Dennis Gaitsgory, Twisted Whittaker model and factorizable sheaves, Selecta Math. (N.S.) 13 (2008), no. 4, 617--659.

the newer part with even more exciting idea mentioned by Scott I did not see in any detailed form yet.

As far as constructing part of the quantum group (say just the Borel part) from Cartan data withouit explicit formulas but somehow a priori has with various degrees of success being attempted by various people. Luzstig, Nakajima and others take an appropriate variant of configuration spaces and look at certain perverse sheaves there (this kind of ideas is not unrelated to the business of Bezrukavnikov and others involving another category of (factorizable) sheaves to study quantum groups). Lyubashenko, Majid, Schauenburg and have tried starting with some simple braided tensor category and few other data to construct the quantum group; some categorical meaning of relations, though still complicated and with much input by hand is in Aguiar's thesis, allowing for some neat generalizations. Rosenberg (here) starts with only a braided tensor category and a finite family of distinguished objects to create a quantum group-like structure and claims without proof that the category of vector spaces with certain easy choice of braiding (imvolving formula q to the power involving Cartan matrix elements) gives Drinfel'd-Jimbo case; all the relations, including Serre relations are for free by general nonsense.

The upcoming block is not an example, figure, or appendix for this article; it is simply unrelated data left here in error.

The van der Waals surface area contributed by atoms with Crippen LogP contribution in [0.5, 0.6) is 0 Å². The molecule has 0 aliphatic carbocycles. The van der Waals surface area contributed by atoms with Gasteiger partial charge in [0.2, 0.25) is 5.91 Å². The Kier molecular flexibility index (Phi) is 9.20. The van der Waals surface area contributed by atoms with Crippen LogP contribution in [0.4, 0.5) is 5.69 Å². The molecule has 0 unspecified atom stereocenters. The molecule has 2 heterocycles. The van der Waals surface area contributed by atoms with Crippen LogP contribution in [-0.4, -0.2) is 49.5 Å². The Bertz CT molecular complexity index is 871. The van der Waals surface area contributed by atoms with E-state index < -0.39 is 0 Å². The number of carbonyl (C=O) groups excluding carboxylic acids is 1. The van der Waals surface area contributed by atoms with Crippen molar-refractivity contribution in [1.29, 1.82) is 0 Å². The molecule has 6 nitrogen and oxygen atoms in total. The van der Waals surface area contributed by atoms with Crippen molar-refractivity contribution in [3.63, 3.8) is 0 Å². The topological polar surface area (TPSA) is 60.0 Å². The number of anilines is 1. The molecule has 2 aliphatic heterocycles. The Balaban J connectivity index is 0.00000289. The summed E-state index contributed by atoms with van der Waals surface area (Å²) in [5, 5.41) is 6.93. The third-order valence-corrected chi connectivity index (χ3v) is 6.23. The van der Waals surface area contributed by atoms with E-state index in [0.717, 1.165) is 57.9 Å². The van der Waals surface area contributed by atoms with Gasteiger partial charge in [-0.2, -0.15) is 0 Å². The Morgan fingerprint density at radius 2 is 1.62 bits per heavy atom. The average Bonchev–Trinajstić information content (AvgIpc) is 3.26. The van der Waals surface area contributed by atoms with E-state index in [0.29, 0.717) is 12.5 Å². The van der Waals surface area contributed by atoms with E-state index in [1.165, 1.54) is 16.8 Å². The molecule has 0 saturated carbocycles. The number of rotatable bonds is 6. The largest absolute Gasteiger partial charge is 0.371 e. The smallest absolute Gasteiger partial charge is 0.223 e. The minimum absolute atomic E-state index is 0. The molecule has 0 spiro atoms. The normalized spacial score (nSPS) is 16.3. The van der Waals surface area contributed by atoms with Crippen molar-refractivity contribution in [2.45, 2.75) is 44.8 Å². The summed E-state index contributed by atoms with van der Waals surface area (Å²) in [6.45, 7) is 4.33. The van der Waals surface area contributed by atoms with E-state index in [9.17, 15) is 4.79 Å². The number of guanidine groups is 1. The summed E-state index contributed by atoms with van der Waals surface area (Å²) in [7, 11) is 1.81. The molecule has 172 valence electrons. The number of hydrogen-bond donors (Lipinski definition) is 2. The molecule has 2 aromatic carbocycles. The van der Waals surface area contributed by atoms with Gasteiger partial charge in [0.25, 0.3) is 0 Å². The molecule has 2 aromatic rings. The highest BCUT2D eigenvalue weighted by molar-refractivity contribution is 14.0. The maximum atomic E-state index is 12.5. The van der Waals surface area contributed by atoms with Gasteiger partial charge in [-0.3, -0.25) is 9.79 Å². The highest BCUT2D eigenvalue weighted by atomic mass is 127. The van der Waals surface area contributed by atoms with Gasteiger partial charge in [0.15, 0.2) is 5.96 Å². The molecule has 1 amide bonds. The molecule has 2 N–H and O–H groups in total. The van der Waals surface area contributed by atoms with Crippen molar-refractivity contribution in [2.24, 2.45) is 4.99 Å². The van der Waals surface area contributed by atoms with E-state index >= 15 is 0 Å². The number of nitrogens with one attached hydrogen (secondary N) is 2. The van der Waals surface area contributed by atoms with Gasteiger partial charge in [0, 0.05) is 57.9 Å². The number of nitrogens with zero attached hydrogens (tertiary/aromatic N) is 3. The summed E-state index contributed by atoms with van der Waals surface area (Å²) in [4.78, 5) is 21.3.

• $\begingroup$ I forgot to mention that there is a yet newer correspondence between the representations of LOGARITHMIC vertex algebras and of root of unity quantum groups in an improved variant which involves also the quantum dimension zero representations. Thus this correspondence is even better in logaritmic CFT than the usual CFT where the spurious quantum dimension zero representations drop out. See recent papers by Adamović and Milas where some examples are worked out (a general case is just a conjecture). $\endgroup$ – Zoran Skoda Feb 25 '10 at 19:25

I think one good answer is Chern-Simons theory; this is a topological quantum field theory which has a path integral definition just using a compact Lie group, but when you extend it to 2- and 1- manifolds, the category of representations of a quantum group show up.

As a general rule, in many cases where one finds some natural construction for the Lie algebra of its universal enveloping algebra, a slight tweak gives the quantum group. Perhaps the best example of this is the theory of Hall algebras, which give the universal enveloping algebra if you just use Euler characteristics, but if you keep motivic informations (for example, by counting points over finite fields) you get a quantum group. Closely related include Lusztig's categorification of the upper half, and Rouquier-Khovanov-Lauda's categorification of the whole universal enveloping algebra. A similar, but slightly tweaked, story is Nakajima's quiver variety construction of the affine quantum group as equivariant K-theory of a quiver variety.

  • $\begingroup$ Could you tell me a reference for the Nakajima construction? $\endgroup$ – Dinakar Muthiah Feb 12 '10 at 8:35

So, here's some of my own investigation into this. Define the n-th partial flag variety $Fl_n(\mathbb{C}^m)$ to be the set of all n-step partial flags

$$F_0 \subseteq F_1 \subseteq ... \subseteq F_n \subseteq \mathbb{C}^m$$